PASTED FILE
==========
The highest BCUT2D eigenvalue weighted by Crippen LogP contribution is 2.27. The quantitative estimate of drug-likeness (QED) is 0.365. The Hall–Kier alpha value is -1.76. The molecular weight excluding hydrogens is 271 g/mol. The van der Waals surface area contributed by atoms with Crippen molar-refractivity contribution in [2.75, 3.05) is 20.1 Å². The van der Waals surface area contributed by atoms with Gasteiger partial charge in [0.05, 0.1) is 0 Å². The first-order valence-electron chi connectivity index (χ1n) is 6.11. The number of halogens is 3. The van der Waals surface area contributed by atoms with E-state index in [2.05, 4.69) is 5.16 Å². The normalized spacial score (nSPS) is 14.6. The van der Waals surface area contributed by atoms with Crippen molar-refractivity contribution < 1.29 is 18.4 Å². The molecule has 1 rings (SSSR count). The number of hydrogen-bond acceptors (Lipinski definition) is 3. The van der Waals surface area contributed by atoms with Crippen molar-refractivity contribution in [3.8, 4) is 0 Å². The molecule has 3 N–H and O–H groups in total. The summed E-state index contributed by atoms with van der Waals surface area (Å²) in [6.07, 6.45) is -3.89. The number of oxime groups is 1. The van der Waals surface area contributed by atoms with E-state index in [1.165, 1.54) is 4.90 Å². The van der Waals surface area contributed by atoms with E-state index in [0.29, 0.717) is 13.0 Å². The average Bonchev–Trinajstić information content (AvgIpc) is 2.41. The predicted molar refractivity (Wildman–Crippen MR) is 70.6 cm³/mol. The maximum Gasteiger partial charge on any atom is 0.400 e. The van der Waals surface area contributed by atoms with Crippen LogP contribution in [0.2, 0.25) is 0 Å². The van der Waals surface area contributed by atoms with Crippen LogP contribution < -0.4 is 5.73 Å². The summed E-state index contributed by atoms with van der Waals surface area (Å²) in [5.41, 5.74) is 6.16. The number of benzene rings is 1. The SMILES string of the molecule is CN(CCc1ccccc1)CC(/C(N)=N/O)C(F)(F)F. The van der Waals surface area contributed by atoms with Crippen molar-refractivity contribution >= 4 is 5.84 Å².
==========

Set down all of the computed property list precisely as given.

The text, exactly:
The highest BCUT2D eigenvalue weighted by Crippen LogP contribution is 2.27. The quantitative estimate of drug-likeness (QED) is 0.365. The Hall–Kier alpha value is -1.76. The molecular weight excluding hydrogens is 271 g/mol. The van der Waals surface area contributed by atoms with Crippen molar-refractivity contribution in [2.75, 3.05) is 20.1 Å². The van der Waals surface area contributed by atoms with Gasteiger partial charge in [0.05, 0.1) is 0 Å². The first-order valence-electron chi connectivity index (χ1n) is 6.11. The number of halogens is 3. The van der Waals surface area contributed by atoms with E-state index in [2.05, 4.69) is 5.16 Å². The normalized spacial score (nSPS) is 14.6. The van der Waals surface area contributed by atoms with Crippen molar-refractivity contribution < 1.29 is 18.4 Å². The molecule has 1 rings (SSSR count). The number of hydrogen-bond acceptors (Lipinski definition) is 3. The van der Waals surface area contributed by atoms with Crippen molar-refractivity contribution in [3.8, 4) is 0 Å². The molecule has 3 N–H and O–H groups in total. The summed E-state index contributed by atoms with van der Waals surface area (Å²) in [6.07, 6.45) is -3.89. The number of oxime groups is 1. The van der Waals surface area contributed by atoms with E-state index in [1.165, 1.54) is 4.90 Å². The van der Waals surface area contributed by atoms with E-state index in [0.29, 0.717) is 13.0 Å². The average Bonchev–Trinajstić information content (AvgIpc) is 2.41. The predicted molar refractivity (Wildman–Crippen MR) is 70.6 cm³/mol. The maximum Gasteiger partial charge on any atom is 0.400 e. The van der Waals surface area contributed by atoms with Crippen LogP contribution in [0.2, 0.25) is 0 Å². The van der Waals surface area contributed by atoms with Crippen LogP contribution < -0.4 is 5.73 Å². The summed E-state index contributed by atoms with van der Waals surface area (Å²) in [5.41, 5.74) is 6.16. The number of benzene rings is 1. The SMILES string of the molecule is CN(CCc1ccccc1)CC(/C(N)=N/O)C(F)(F)F. The van der Waals surface area contributed by atoms with Crippen molar-refractivity contribution >= 4 is 5.84 Å².